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Innovation

The zombies are coming, are you fit enough to outrun them?

You are "Runner 5" set out on a mission to collect supplies and accomplish different objectives in a post-apocalyptic world... that involves the occasional zombie chase.

I think we all knew it would come to this one day. Zombies. Frankly, you can't say we haven't been warned. The CDC published the official Zombie Pandemic preparedness 101 guide in 2011. If you're    ready for a zombie apocalypse, then you're ready for any emergency.    emergency.cdc.gov

We don't know much about zombies. For instance, why do they want to eat brains? In my omnivore days, I did love sautéed calf's brains on toast with lemon caper butter. Are zombies just misguided gourmands? Possibly. However,I for one, am considerably less sympathetic to being the host of their locally sourced human offal delights.

What's to be done? Sure you can stock up on shotguns, barricade yourself in the hollow shell of a run down building and go all Mad Max on anything that moves. Me? I'm more of the out run and out last sort.

Admittedly, that raises the question: Can I outrun the zombies?

That's the premise of Zombies, RUN!, a new smartphone app designed to help encourage cardio fitness. Users fire up their phones and an audio story unfolds that starts with you, Runner 5, being chased by zombies. Along your mission, audio queues prompt you to zig down one street, or zag down another to collect supplies like water or toilet paper. Run too slowly, or not far enough and the zombies get your brains.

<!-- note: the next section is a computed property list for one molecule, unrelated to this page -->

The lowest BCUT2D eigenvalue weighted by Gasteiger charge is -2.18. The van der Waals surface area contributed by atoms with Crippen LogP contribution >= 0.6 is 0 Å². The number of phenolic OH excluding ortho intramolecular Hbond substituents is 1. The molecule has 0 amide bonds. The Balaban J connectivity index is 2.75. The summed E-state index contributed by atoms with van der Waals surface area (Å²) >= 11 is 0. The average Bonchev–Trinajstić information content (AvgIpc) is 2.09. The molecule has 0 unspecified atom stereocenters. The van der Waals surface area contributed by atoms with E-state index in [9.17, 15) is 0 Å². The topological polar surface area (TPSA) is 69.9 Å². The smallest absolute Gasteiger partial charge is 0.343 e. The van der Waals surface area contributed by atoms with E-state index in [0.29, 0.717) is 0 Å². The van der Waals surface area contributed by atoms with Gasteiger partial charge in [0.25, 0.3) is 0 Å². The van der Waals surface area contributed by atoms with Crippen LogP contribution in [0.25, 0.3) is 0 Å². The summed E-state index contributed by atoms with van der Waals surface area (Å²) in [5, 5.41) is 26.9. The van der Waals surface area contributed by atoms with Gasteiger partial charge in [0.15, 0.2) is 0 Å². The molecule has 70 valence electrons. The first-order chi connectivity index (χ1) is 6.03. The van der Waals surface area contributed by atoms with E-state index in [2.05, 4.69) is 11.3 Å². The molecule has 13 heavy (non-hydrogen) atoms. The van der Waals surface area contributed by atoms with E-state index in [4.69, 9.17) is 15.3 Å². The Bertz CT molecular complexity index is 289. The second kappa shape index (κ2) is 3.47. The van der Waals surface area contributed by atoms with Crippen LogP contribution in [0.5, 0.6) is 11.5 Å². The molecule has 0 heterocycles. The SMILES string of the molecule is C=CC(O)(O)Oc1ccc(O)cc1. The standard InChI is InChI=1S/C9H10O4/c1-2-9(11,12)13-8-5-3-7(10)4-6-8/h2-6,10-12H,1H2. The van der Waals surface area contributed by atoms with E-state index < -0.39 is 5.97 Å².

I haven't been this excited about a health related app in a long time. What a brilliant innovation on the gameification of health and behavior - add an interactive, fantasy layer.

For years, I've heard techies and entrepreneurs propose games where people with chronic conditions give away their health maintenance data in exchange for points, badges or real world stuff. Post your blood glucose readings and win an xbox... I find ideas like those condescending at best, teetering on malicious.

Zombies, RUN! is different. This is a way to trigger behavior change by upping one's motivation through a fictional, fun story. The end goal here, besides selling an app, is just fitness.

This also ushers in an entirely new concept for video games - ones where you actually work. This isn't pushing buttons, swiping your finger on a screen or flicking the Wimote around. You actually have to run. How interactive is that?!